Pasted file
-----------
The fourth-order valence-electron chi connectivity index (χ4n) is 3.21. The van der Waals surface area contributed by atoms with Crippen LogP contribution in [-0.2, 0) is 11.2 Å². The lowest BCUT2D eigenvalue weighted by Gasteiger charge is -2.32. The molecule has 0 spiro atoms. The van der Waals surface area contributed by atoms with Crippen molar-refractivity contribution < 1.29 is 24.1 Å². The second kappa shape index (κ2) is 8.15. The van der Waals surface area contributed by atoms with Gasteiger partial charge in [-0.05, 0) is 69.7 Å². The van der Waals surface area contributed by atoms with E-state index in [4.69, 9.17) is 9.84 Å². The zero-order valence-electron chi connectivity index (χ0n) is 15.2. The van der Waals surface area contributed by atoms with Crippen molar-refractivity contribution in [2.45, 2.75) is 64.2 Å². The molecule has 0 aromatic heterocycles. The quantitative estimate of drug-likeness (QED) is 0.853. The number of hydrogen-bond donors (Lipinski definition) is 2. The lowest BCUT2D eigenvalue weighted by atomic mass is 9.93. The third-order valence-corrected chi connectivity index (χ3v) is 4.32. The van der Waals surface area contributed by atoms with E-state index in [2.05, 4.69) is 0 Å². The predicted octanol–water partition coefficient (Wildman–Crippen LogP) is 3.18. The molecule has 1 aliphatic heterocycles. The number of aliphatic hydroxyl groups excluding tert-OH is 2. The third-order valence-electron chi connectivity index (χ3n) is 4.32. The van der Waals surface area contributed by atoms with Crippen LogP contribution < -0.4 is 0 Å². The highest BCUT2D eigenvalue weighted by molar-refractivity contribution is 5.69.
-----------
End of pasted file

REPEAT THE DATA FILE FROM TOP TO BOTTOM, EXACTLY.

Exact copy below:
The fourth-order valence-electron chi connectivity index (χ4n) is 3.21. The van der Waals surface area contributed by atoms with Crippen LogP contribution in [-0.2, 0) is 11.2 Å². The lowest BCUT2D eigenvalue weighted by Gasteiger charge is -2.32. The molecule has 0 spiro atoms. The van der Waals surface area contributed by atoms with Crippen molar-refractivity contribution < 1.29 is 24.1 Å². The second kappa shape index (κ2) is 8.15. The van der Waals surface area contributed by atoms with Gasteiger partial charge in [-0.05, 0) is 69.7 Å². The van der Waals surface area contributed by atoms with E-state index in [4.69, 9.17) is 9.84 Å². The zero-order valence-electron chi connectivity index (χ0n) is 15.2. The van der Waals surface area contributed by atoms with Crippen molar-refractivity contribution in [2.45, 2.75) is 64.2 Å². The molecule has 0 aromatic heterocycles. The quantitative estimate of drug-likeness (QED) is 0.853. The number of hydrogen-bond donors (Lipinski definition) is 2. The lowest BCUT2D eigenvalue weighted by atomic mass is 9.93. The third-order valence-corrected chi connectivity index (χ3v) is 4.32. The van der Waals surface area contributed by atoms with E-state index in [2.05, 4.69) is 0 Å². The predicted octanol–water partition coefficient (Wildman–Crippen LogP) is 3.18. The molecule has 1 aliphatic heterocycles. The number of aliphatic hydroxyl groups excluding tert-OH is 2. The third-order valence-electron chi connectivity index (χ3n) is 4.32. The van der Waals surface area contributed by atoms with Crippen LogP contribution < -0.4 is 0 Å². The highest BCUT2D eigenvalue weighted by molar-refractivity contribution is 5.69.